In this article, we approach this public health issue in the Icelandic context, which is one of generally low levels of unemployment in the post-war period. Yet the 1990s and the early 2000s saw a higher general unemployment level correspond to a great increase in the incidence of DP. The higher unemployment level was not persistent but fluctuated. Unemployment peaked twice in the study period and we thus get the opportunity to assess the relationship to the incidence of DP more closely, i.e. to what extent the more decisive unemployment experience is associated with growth in the DP incidence on the aggregate level. Such an exercise is obviously hampered by the fact of the aggregate level of the measures and lack of individual level linking of the phenomena as would be possible with a panel data, as in Böckerman and Ilmakunnas’s study.8

The main finding of our study is a strong correlation between fluctuations in the level of unemployment and the annual DP incidence in Iceland in the period from 1992 to 2007. In this period, there were two fluctuations in the unemployment rate and in both cases these were correlated to fluctuations in the DP incidence. The correlations between unemployment level and overall incidence of DP is high and statistically significant in both periods, but with a 1-year time lag in the latter period, due to a greatly increased use of rehabilitation benefit at that time, which delays the possible transition to disability pension for those involved (cf. direct information from SIA). The relationship applies to all disease groups, except for those with mental and behavioural disorders and diseases of the nervous system in the former period (P > 0.05). The relationship is also marked by the fact that it is more active on the upswing of unemployment than on the downswing.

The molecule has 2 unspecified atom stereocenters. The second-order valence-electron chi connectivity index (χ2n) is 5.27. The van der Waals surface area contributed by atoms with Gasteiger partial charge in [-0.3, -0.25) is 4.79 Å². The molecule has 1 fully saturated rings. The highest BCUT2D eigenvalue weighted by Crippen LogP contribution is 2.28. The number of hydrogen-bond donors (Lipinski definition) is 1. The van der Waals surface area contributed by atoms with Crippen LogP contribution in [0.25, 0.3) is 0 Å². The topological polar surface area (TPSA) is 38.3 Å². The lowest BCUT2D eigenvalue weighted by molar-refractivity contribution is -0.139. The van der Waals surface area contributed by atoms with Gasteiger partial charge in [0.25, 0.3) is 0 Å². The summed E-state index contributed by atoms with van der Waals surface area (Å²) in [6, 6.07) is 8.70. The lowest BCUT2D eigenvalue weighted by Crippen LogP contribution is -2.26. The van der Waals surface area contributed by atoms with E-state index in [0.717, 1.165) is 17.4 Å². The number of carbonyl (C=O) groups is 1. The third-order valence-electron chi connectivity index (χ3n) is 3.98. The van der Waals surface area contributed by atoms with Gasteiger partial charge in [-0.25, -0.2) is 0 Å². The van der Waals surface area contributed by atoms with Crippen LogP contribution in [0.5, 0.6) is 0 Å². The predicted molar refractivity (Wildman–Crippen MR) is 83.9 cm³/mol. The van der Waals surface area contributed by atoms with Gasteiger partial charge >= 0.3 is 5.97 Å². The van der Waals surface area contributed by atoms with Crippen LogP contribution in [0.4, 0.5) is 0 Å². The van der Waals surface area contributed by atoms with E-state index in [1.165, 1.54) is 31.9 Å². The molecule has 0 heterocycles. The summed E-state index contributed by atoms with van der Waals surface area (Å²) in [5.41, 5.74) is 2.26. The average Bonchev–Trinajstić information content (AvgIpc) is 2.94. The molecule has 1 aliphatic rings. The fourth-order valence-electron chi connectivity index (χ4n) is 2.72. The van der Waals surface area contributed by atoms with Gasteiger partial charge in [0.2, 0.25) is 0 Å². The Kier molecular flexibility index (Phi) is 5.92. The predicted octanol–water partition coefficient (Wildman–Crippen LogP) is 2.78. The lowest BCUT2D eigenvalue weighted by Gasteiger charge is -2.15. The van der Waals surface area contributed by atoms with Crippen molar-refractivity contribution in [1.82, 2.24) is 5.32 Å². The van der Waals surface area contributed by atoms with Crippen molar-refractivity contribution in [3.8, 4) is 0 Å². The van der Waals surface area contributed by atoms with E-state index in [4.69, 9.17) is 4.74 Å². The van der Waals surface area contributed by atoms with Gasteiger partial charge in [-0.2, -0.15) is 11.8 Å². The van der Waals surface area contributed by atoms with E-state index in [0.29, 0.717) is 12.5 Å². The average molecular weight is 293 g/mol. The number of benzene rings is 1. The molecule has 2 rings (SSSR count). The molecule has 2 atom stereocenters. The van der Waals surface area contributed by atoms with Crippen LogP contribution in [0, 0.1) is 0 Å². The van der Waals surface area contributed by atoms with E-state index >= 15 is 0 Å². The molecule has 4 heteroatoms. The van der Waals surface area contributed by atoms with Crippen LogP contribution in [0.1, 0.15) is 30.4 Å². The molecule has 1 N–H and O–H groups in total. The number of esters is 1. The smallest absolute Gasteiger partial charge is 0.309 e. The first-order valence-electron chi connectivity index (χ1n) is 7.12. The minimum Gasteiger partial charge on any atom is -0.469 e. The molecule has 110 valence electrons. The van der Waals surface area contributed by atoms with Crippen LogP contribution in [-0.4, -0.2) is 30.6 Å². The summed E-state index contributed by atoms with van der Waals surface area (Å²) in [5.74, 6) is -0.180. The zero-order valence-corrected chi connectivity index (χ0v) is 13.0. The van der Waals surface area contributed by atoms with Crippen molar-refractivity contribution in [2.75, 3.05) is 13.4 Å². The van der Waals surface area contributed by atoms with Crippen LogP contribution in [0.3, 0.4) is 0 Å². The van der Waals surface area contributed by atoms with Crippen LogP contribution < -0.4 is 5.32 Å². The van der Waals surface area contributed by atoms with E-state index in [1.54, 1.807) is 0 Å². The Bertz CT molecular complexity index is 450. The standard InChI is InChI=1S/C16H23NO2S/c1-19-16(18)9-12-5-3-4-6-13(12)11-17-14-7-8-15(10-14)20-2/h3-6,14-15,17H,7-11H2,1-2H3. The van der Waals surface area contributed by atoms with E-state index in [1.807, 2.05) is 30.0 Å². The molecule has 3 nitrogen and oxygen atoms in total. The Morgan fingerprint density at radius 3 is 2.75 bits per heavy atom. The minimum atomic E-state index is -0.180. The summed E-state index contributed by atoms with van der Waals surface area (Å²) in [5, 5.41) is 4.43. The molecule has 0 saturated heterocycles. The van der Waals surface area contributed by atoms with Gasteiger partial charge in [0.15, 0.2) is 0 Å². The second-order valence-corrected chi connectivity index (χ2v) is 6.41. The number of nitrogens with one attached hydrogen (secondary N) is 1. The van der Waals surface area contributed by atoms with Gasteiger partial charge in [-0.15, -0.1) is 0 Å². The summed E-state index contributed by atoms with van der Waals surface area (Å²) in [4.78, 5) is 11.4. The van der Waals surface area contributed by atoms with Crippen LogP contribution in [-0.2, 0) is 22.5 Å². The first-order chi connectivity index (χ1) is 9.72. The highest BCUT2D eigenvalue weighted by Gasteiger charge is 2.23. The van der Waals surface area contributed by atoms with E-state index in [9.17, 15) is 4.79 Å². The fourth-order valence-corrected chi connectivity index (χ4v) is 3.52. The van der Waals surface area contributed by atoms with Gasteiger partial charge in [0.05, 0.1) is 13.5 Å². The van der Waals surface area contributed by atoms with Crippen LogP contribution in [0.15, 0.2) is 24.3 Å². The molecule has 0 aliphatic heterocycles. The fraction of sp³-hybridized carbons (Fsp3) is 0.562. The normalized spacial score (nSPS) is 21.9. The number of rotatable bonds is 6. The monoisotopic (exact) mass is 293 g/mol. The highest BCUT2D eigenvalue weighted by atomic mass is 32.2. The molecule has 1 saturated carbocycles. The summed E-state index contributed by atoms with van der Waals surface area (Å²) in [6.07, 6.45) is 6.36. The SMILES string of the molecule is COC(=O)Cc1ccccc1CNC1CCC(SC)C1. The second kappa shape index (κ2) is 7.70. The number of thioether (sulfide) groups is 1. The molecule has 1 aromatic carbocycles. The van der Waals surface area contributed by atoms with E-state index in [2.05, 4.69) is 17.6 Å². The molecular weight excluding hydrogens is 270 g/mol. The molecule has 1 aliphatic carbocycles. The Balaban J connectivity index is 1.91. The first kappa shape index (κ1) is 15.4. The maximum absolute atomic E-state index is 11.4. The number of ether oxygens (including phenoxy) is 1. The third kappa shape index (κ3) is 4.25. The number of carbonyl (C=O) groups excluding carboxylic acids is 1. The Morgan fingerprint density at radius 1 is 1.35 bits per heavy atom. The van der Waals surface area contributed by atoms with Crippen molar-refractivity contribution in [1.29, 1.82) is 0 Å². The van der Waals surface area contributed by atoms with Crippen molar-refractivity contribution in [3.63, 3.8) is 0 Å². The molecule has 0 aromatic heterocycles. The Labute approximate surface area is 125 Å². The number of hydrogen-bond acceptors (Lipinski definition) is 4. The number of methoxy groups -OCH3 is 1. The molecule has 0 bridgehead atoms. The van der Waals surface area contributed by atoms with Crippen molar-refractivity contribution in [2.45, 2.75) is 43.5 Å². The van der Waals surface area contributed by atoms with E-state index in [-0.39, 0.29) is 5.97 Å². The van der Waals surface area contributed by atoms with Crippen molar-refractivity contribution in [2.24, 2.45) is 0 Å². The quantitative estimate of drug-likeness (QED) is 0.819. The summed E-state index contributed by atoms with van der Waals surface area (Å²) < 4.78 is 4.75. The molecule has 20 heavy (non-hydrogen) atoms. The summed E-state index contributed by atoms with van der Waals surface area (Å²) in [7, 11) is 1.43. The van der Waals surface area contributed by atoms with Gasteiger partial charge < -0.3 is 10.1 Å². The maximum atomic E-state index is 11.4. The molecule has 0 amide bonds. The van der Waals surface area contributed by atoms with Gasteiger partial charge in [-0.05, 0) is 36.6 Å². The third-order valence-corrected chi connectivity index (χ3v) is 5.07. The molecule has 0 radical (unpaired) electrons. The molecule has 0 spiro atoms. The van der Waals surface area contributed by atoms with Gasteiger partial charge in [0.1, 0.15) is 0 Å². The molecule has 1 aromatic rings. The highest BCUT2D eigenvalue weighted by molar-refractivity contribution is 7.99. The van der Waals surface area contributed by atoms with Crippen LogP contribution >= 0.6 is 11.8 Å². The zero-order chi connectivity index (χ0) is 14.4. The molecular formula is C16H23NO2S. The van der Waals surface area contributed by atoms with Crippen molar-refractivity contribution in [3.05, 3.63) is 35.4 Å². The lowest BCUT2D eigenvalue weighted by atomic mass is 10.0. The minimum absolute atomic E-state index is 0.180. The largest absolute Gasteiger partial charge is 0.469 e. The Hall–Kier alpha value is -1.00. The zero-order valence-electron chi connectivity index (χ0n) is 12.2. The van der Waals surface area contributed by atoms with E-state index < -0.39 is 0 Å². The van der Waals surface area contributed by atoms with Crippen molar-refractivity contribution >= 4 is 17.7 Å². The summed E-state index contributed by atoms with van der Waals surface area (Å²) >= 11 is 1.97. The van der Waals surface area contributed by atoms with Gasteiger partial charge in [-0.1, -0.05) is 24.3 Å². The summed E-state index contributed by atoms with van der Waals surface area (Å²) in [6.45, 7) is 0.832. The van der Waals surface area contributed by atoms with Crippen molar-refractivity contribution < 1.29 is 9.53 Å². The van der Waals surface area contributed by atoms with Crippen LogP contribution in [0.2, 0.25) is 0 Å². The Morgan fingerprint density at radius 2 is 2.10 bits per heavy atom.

It is important to bear in mind the nature of the relationship between the variables under investigation, unemployment and disability. Obviously only a minority of unemployed people end up receiving DP. The relationship between the incidence of DP and the variable level of unemployment is thus mainly a marginal effect. Granting of a DP is based on ill-health impairing the ability to work.9–12 Whether the method of assessment of disability is too lenient or too strict is difficult to assess. Certainly, there was a change in the evaluation procedure in September 1999 with the introduction of the British method of functional evaluation, the ‘All work test’. This method assesses the effects of the claimant’s medical condition and the resultant disability for all types of work. It assesses both physical and mental functions. A study examined the effect of the new method of disability evaluation by looking at the last 2 whole years preceding and the first whole year succeeding its introduction. After the introduction of the new assessment method, no significant change in the total number of new recipients of DP was observed.11 We are thus not inclined to make much of the role of the new disability assessment procedure for the relationship in question.